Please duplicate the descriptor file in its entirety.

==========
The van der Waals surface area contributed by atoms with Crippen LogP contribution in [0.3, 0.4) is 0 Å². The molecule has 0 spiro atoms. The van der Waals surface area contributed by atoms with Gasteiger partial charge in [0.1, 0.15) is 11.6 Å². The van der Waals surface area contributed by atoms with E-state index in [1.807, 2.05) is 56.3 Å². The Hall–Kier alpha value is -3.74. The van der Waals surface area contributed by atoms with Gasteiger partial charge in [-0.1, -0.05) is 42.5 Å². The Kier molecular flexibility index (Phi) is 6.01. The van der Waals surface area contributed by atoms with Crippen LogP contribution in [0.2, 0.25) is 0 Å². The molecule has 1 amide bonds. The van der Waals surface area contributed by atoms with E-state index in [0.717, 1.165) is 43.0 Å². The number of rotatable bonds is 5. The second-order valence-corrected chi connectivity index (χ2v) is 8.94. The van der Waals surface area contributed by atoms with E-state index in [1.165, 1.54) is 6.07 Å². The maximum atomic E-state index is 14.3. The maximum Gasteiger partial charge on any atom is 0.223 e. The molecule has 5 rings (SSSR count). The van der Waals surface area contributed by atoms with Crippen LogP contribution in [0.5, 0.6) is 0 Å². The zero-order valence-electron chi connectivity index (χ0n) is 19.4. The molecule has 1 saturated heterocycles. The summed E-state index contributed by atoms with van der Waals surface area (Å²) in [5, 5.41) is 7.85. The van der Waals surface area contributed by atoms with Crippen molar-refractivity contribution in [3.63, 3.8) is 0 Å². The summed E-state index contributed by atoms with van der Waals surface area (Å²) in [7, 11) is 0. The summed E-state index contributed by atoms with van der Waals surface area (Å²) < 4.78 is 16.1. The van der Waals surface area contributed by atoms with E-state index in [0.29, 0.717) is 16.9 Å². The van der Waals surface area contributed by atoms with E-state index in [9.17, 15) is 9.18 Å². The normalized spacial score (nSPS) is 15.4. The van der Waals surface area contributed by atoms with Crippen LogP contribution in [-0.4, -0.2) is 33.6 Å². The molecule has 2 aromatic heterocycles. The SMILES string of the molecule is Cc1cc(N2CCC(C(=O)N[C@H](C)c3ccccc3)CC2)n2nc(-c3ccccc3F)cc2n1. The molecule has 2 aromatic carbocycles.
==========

The van der Waals surface area contributed by atoms with Crippen LogP contribution in [0.3, 0.4) is 0 Å². The molecule has 0 spiro atoms. The van der Waals surface area contributed by atoms with Gasteiger partial charge in [0.1, 0.15) is 11.6 Å². The van der Waals surface area contributed by atoms with E-state index in [1.807, 2.05) is 56.3 Å². The Hall–Kier alpha value is -3.74. The van der Waals surface area contributed by atoms with Gasteiger partial charge in [-0.1, -0.05) is 42.5 Å². The Kier molecular flexibility index (Phi) is 6.01. The van der Waals surface area contributed by atoms with Crippen LogP contribution in [0.2, 0.25) is 0 Å². The molecule has 1 amide bonds. The van der Waals surface area contributed by atoms with E-state index in [0.717, 1.165) is 43.0 Å². The number of rotatable bonds is 5. The second-order valence-corrected chi connectivity index (χ2v) is 8.94. The van der Waals surface area contributed by atoms with E-state index in [1.165, 1.54) is 6.07 Å². The maximum atomic E-state index is 14.3. The maximum Gasteiger partial charge on any atom is 0.223 e. The molecule has 5 rings (SSSR count). The van der Waals surface area contributed by atoms with Crippen LogP contribution in [0.5, 0.6) is 0 Å². The zero-order valence-electron chi connectivity index (χ0n) is 19.4. The molecule has 1 saturated heterocycles. The summed E-state index contributed by atoms with van der Waals surface area (Å²) in [5, 5.41) is 7.85. The van der Waals surface area contributed by atoms with Crippen molar-refractivity contribution in [3.63, 3.8) is 0 Å². The summed E-state index contributed by atoms with van der Waals surface area (Å²) in [7, 11) is 0. The summed E-state index contributed by atoms with van der Waals surface area (Å²) < 4.78 is 16.1. The van der Waals surface area contributed by atoms with E-state index in [0.29, 0.717) is 16.9 Å². The van der Waals surface area contributed by atoms with E-state index in [9.17, 15) is 9.18 Å². The normalized spacial score (nSPS) is 15.4. The van der Waals surface area contributed by atoms with Crippen LogP contribution in [-0.4, -0.2) is 33.6 Å². The molecule has 2 aromatic heterocycles. The SMILES string of the molecule is Cc1cc(N2CCC(C(=O)N[C@H](C)c3ccccc3)CC2)n2nc(-c3ccccc3F)cc2n1. The molecule has 2 aromatic carbocycles.